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Abstract

Objective: To evaluate the integrity of the dorsal striatal dopaminergic innervation in rigid and choreic Huntington disease (HD).
Background: Some patients with HD have an akinetic-rigid phenotype. It has been suggested that nigrostriatal in addition to striatal pathology is present in this subgroup. The authors sought to determine whether in vivo measures of striatal vesicular monoamine transporter type-2 (VMAT2) binding could distinguish patients with akinetic-rigid (HDr) from typical choreiform (HDc) HD.
Methods: Nineteen patients with HD (mean age 48 ± 16 years) and 64 normal controls (mean age 50 ± 14 years) underwent (+)-α-[11C]dihydrotetrabenazine (DTBZ) PET imaging. DTBZ blood to brain ligand transport (K1) and tissue to plasma distribution volume (DV) in the caudate nucleus, anterior putamen, and posterior putamen were normalized to the occipital cortex.
Results: The normalized striatal specific DV was reduced in HDr (n = 6) when compared with controls: caudate nucleus −33% (p < 0.001), anterior putamen −56% (p < 0.0001), and posterior putamen −75% (p < 0.0001). Patients with HDc (n = 13) also had reduced striatal DV: caudate nucleus −6% (NS), anterior putamen −19% (p < 0.01), and posterior putamen −35% (p < 0.0001). Patients with HDr had significantly lower striatal (+)-α-[11C]DTBZ binding than HDc patients. After correction for tissue atrophy effects, normalized DV differences were less significant, with values somewhat increased in the caudate, slightly reduced in the anterior putamen, and moderately decreased in the posterior putamen. There were no significant regional differences in K1 reductions among caudate, anterior, and posterior putamen in HD.
Conclusions: Reduced striatal VMAT2 binding suggests nigrostriatal pathology in HD, most severely in the HDr phenotype. Striatal DV reductions were most prominent in the posterior putamen, similar to PD.

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Information & Authors

Information

Published In

Neurology®
Volume 54Number 9May 9, 2000
Pages: 1753-1759
PubMed: 10802780

Publication History

Received: October 25, 1999
Accepted: January 28, 2000
Published online: May 9, 2000
Published in print: May 9, 2000

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Authors

Affiliations & Disclosures

N.I. Bohnen, MD, PhD
From the Departments of Internal Medicine (Division of Nuclear Medicine) (Drs. BohnenKoeppe, Meyer, Ficaro, Wernette, Kilbourn, Kuhl, and Frey), Neurology (Dr. Albin), The University of Michigan Medical School; and Geriatric Research, Education and Clinical Center (Dr. Albin), Veterans Administration Medical Center, Ann Arbor, MI.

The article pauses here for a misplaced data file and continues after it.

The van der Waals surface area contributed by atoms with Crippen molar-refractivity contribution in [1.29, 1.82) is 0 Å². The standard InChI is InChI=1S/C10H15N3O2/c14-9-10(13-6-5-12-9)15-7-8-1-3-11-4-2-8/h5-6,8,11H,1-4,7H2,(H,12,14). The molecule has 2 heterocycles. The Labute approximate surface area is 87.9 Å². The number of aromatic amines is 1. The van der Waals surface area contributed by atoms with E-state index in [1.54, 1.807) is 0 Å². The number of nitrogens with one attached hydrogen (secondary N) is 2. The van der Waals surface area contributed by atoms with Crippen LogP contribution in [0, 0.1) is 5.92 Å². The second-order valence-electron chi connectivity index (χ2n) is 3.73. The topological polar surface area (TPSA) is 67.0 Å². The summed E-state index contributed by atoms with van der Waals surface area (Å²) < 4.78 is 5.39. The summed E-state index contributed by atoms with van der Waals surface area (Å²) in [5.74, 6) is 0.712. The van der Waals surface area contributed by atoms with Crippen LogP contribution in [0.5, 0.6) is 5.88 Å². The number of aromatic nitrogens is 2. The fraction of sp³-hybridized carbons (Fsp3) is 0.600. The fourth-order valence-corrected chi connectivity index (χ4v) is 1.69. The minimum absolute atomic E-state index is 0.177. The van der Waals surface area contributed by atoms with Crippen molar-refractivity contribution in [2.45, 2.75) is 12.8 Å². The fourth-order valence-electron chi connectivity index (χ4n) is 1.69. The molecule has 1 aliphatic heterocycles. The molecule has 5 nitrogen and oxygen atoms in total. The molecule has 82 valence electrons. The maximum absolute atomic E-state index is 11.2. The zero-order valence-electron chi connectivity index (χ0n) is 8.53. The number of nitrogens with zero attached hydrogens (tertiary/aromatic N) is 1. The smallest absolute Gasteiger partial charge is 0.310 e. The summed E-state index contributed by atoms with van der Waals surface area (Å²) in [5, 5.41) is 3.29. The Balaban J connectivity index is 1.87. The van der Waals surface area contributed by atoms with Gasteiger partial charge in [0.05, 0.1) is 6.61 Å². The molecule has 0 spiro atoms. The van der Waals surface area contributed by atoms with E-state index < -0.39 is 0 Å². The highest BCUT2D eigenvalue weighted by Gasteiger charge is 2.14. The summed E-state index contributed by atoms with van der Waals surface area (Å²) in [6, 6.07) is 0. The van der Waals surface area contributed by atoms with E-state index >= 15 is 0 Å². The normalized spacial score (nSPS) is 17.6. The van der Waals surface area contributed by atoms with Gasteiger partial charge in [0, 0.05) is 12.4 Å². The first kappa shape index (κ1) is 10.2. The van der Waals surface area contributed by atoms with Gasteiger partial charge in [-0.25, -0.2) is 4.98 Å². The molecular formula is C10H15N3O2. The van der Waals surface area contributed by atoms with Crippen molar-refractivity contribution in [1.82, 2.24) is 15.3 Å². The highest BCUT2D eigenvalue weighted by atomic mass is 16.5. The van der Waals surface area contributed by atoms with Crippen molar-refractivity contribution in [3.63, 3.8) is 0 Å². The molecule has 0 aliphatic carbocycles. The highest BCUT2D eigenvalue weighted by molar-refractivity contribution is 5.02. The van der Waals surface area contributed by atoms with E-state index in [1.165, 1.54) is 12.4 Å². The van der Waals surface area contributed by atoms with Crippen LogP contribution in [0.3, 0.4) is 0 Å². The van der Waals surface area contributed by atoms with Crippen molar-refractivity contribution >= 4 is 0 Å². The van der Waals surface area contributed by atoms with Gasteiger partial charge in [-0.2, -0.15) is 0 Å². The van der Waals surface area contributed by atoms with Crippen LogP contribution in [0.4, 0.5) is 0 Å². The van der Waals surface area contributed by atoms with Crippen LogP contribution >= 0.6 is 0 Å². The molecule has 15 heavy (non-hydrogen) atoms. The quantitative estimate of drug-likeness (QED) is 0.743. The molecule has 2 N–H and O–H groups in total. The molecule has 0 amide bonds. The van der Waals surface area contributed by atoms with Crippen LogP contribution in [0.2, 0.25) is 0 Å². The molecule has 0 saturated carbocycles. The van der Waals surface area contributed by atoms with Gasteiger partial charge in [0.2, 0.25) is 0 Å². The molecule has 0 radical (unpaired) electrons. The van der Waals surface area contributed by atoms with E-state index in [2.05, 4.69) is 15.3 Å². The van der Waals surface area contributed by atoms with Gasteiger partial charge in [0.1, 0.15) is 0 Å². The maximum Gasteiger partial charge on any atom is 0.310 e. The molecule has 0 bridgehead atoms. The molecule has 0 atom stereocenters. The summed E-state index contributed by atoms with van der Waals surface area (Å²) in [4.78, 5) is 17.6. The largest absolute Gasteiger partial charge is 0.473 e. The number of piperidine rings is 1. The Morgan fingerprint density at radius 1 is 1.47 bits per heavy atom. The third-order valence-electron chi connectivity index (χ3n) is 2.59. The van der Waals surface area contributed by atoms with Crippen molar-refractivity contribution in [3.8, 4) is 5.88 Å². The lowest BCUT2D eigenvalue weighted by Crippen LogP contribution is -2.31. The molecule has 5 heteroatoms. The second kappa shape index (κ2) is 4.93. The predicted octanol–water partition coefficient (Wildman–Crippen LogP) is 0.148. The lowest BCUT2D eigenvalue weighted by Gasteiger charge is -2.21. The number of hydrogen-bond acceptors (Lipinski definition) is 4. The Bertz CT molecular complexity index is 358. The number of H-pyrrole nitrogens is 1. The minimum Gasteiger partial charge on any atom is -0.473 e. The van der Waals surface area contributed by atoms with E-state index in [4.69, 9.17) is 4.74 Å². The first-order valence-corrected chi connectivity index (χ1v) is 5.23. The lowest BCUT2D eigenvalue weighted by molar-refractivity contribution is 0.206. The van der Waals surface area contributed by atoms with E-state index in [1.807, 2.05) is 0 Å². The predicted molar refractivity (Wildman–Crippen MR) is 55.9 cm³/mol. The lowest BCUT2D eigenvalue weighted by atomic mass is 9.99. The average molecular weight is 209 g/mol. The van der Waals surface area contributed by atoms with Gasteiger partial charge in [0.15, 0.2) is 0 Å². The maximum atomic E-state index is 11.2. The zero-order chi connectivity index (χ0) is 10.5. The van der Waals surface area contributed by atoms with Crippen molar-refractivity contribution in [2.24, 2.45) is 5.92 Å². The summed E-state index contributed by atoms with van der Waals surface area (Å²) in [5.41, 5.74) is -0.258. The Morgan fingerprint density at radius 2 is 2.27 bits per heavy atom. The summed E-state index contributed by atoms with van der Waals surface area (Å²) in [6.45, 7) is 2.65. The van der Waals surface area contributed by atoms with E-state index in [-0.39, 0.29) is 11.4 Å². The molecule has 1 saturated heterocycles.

R.A. Koeppe, PhD
From the Departments of Internal Medicine (Division of Nuclear Medicine) (Drs. BohnenKoeppe, Meyer, Ficaro, Wernette, Kilbourn, Kuhl, and Frey), Neurology (Dr. Albin), The University of Michigan Medical School; and Geriatric Research, Education and Clinical Center (Dr. Albin), Veterans Administration Medical Center, Ann Arbor, MI.
P. Meyer, MD
From the Departments of Internal Medicine (Division of Nuclear Medicine) (Drs. BohnenKoeppe, Meyer, Ficaro, Wernette, Kilbourn, Kuhl, and Frey), Neurology (Dr. Albin), The University of Michigan Medical School; and Geriatric Research, Education and Clinical Center (Dr. Albin), Veterans Administration Medical Center, Ann Arbor, MI.
E. Ficaro, PhD
From the Departments of Internal Medicine (Division of Nuclear Medicine) (Drs. BohnenKoeppe, Meyer, Ficaro, Wernette, Kilbourn, Kuhl, and Frey), Neurology (Dr. Albin), The University of Michigan Medical School; and Geriatric Research, Education and Clinical Center (Dr. Albin), Veterans Administration Medical Center, Ann Arbor, MI.
K. Wernette, MSN
From the Departments of Internal Medicine (Division of Nuclear Medicine) (Drs. BohnenKoeppe, Meyer, Ficaro, Wernette, Kilbourn, Kuhl, and Frey), Neurology (Dr. Albin), The University of Michigan Medical School; and Geriatric Research, Education and Clinical Center (Dr. Albin), Veterans Administration Medical Center, Ann Arbor, MI.
M.R. Kilbourn, PhD
From the Departments of Internal Medicine (Division of Nuclear Medicine) (Drs. BohnenKoeppe, Meyer, Ficaro, Wernette, Kilbourn, Kuhl, and Frey), Neurology (Dr. Albin), The University of Michigan Medical School; and Geriatric Research, Education and Clinical Center (Dr. Albin), Veterans Administration Medical Center, Ann Arbor, MI.
D.E. Kuhl, MD
From the Departments of Internal Medicine (Division of Nuclear Medicine) (Drs. BohnenKoeppe, Meyer, Ficaro, Wernette, Kilbourn, Kuhl, and Frey), Neurology (Dr. Albin), The University of Michigan Medical School; and Geriatric Research, Education and Clinical Center (Dr. Albin), Veterans Administration Medical Center, Ann Arbor, MI.
K.A. Frey, MD, PhD
From the Departments of Internal Medicine (Division of Nuclear Medicine) (Drs. BohnenKoeppe, Meyer, Ficaro, Wernette, Kilbourn, Kuhl, and Frey), Neurology (Dr. Albin), The University of Michigan Medical School; and Geriatric Research, Education and Clinical Center (Dr. Albin), Veterans Administration Medical Center, Ann Arbor, MI.
R.L. Albin, MD
From the Departments of Internal Medicine (Division of Nuclear Medicine) (Drs. BohnenKoeppe, Meyer, Ficaro, Wernette, Kilbourn, Kuhl, and Frey), Neurology (Dr. Albin), The University of Michigan Medical School; and Geriatric Research, Education and Clinical Center (Dr. Albin), Veterans Administration Medical Center, Ann Arbor, MI.

Notes

Address correspondence and reprint requests to Dr. Roger L. Albin, Neuroscience Laboratory Building, 1103 E. Huron, Ann Arbor, MI 48104-1687.

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